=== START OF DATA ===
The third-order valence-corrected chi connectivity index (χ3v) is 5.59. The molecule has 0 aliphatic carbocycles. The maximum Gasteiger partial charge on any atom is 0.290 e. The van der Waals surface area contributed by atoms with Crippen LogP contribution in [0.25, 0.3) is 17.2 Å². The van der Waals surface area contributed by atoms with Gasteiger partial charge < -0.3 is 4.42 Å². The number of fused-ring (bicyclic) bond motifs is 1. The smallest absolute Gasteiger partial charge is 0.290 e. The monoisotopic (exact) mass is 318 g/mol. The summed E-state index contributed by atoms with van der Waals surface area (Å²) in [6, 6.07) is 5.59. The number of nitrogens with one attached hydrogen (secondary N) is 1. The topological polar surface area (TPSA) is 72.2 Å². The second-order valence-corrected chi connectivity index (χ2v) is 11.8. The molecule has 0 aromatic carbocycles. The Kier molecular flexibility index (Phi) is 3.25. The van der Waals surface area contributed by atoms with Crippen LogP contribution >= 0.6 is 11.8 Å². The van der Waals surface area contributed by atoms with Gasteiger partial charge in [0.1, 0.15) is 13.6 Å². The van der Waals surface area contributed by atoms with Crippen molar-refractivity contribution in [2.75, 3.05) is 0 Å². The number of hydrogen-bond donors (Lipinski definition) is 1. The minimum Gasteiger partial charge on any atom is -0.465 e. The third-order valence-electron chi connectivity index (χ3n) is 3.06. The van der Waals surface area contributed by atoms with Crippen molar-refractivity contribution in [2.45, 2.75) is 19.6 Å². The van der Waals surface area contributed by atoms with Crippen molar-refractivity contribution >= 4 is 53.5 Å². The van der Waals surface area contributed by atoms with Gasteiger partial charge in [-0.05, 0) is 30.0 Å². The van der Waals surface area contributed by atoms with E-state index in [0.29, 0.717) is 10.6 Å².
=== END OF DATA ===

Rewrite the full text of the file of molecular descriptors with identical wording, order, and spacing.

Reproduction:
The third-order valence-corrected chi connectivity index (χ3v) is 5.59. The molecule has 0 aliphatic carbocycles. The maximum Gasteiger partial charge on any atom is 0.290 e. The van der Waals surface area contributed by atoms with Crippen LogP contribution in [0.25, 0.3) is 17.2 Å². The van der Waals surface area contributed by atoms with Gasteiger partial charge < -0.3 is 4.42 Å². The number of fused-ring (bicyclic) bond motifs is 1. The smallest absolute Gasteiger partial charge is 0.290 e. The monoisotopic (exact) mass is 318 g/mol. The summed E-state index contributed by atoms with van der Waals surface area (Å²) in [6, 6.07) is 5.59. The number of nitrogens with one attached hydrogen (secondary N) is 1. The topological polar surface area (TPSA) is 72.2 Å². The second-order valence-corrected chi connectivity index (χ2v) is 11.8. The molecule has 0 aromatic carbocycles. The Kier molecular flexibility index (Phi) is 3.25. The van der Waals surface area contributed by atoms with Crippen LogP contribution >= 0.6 is 11.8 Å². The van der Waals surface area contributed by atoms with Gasteiger partial charge in [0.1, 0.15) is 13.6 Å². The van der Waals surface area contributed by atoms with Crippen molar-refractivity contribution in [2.75, 3.05) is 0 Å². The number of hydrogen-bond donors (Lipinski definition) is 1. The minimum Gasteiger partial charge on any atom is -0.465 e. The third-order valence-electron chi connectivity index (χ3n) is 3.06. The van der Waals surface area contributed by atoms with Crippen molar-refractivity contribution in [2.45, 2.75) is 19.6 Å². The van der Waals surface area contributed by atoms with Crippen molar-refractivity contribution >= 4 is 53.5 Å². The van der Waals surface area contributed by atoms with Gasteiger partial charge in [-0.05, 0) is 30.0 Å². The van der Waals surface area contributed by atoms with E-state index in [0.29, 0.717) is 10.6 Å².